Also the game dealer who usually takes my pigeons has had labour shortages this year ,& once the game season started was too busy to take any pigeons. This unfortunately limits my shooting as now my only outlets are pubs & restaurants which I trickle feed hoping to make enough freezer room to justify killing some more. Never perfect is it!

 

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Hi I’ve mentioned before that the pigeons have been flocking up from July for about five years. I’ve seen large flocks in the winter drop from very high onto growing wheat fields that pigeons have been resting on near to rape fields. It’s like when geese arrive and drop from nowhere. The bad winter of 62 to 63 l was shooting pigeons and when I came off the field a man asked could he look at the pigeons I had shot to see the condition of them. He told me in the 50s a flock of pigeons had been seen flying down the coast that was two miles long. He told me people have been watching pigeons on the coast for years and they will fly out to sea and come back further down the coast. We are still watching them now and I don’t think we know much more about them. Pigeons always flock in winter and follow the food supply and a lot of them will be young birds. Each year more pigeons are roosting and breeding in towns and cities and feeding from garden bird tables . In the 50s they would write down how many pigeons they saw and report it. Now they could film them on their phone and call other people in the direction the pigeons are flying and see were they are going to. I don’t know if they still watch them on the coast, they watch them in city parks and ring them.

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9 minutes ago, Gas seal said:

Hi I’ve mentioned before that the pigeons have been flocking up from July for about five years. I’ve seen large flocks in the winter drop from very high onto growing wheat fields that pigeons have been resting on near to rape fields. It’s like when geese arrive and drop from nowhere. The bad winter of 62 to 63 l was shooting pigeons and when I came off the field a man asked could he look at the pigeons I had shot to see the condition of them. He told me in the 50s a flock of pigeons had been seen flying down the coast that was two miles long. He told me people have been watching pigeons on the coast for years and they will fly out to sea and come back further down the coast. We are still watching them now and I don’t think we know much more about them. Pigeons always flock in winter and follow the food supply and a lot of them will be young birds. Each year more pigeons are roosting and breeding in towns and cities and feeding from garden bird tables . In the 50s they would write down how many pigeons they saw and report it. Now they could film them on their phone and call other people in the direction the pigeons are flying and see were they are going to. I don’t know if they still watch them on the coast, they watch them in city parks and ring them.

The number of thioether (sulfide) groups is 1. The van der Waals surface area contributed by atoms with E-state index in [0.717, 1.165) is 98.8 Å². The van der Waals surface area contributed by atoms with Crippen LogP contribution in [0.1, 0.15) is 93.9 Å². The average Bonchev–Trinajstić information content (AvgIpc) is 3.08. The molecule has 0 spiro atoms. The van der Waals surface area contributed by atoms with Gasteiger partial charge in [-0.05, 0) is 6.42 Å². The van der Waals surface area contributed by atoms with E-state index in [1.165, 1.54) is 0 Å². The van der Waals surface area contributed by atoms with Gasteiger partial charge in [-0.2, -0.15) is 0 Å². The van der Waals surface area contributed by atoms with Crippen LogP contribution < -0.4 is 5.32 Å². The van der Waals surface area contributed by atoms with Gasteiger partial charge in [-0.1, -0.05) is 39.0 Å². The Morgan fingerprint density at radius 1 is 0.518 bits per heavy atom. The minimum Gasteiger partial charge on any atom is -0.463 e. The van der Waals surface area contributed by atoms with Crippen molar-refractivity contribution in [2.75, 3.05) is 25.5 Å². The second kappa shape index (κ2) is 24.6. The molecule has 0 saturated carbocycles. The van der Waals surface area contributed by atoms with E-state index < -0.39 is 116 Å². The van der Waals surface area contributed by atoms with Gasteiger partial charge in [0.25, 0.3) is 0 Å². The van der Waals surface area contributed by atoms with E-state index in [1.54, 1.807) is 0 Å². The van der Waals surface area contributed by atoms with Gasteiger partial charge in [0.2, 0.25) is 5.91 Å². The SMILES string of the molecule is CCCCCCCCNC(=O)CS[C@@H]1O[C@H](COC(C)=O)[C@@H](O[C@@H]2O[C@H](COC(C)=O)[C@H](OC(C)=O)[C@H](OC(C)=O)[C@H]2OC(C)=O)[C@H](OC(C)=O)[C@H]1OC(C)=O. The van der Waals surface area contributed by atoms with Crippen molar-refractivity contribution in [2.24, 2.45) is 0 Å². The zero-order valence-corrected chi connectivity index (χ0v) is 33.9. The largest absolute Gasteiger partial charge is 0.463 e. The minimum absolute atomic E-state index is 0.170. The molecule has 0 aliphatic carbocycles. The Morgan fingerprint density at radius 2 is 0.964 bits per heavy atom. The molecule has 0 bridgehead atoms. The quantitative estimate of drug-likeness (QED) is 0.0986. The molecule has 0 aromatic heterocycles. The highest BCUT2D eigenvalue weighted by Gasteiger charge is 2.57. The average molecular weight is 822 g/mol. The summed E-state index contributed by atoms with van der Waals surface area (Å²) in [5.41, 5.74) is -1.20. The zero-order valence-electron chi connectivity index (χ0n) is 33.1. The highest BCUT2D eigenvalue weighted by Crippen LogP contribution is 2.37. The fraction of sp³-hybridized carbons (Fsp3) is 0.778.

You are right about large numbers of pigeons flying down the East coast in late Autumn , early Winter.

In the 60s and early 70s we took fishing parties out in the Winter months for the early Whitings  and then the Cod , you wouldn't see them every time you went out but there were days when they would be flying in South / East direction , numbers would be from a small bunch to a small cloud that would run into the 100s , this could be on a calm day and you could bet a pound to a penny that a few days later it would turn rough and often very cold, we never knew if they came over from the E U or if they had flown down from the highlands of Scotland , the Pigeons when shot always seemed slightly smaller and darker in colour , this might have nothing to do where they came from as a lot could have been late hatched youngsters .

Pigeons were not the only birds we would see in large numbers as one day we saw a never ending skein of Brent geese that again must have ran into the low 1000s . plus many more Autumn migrants .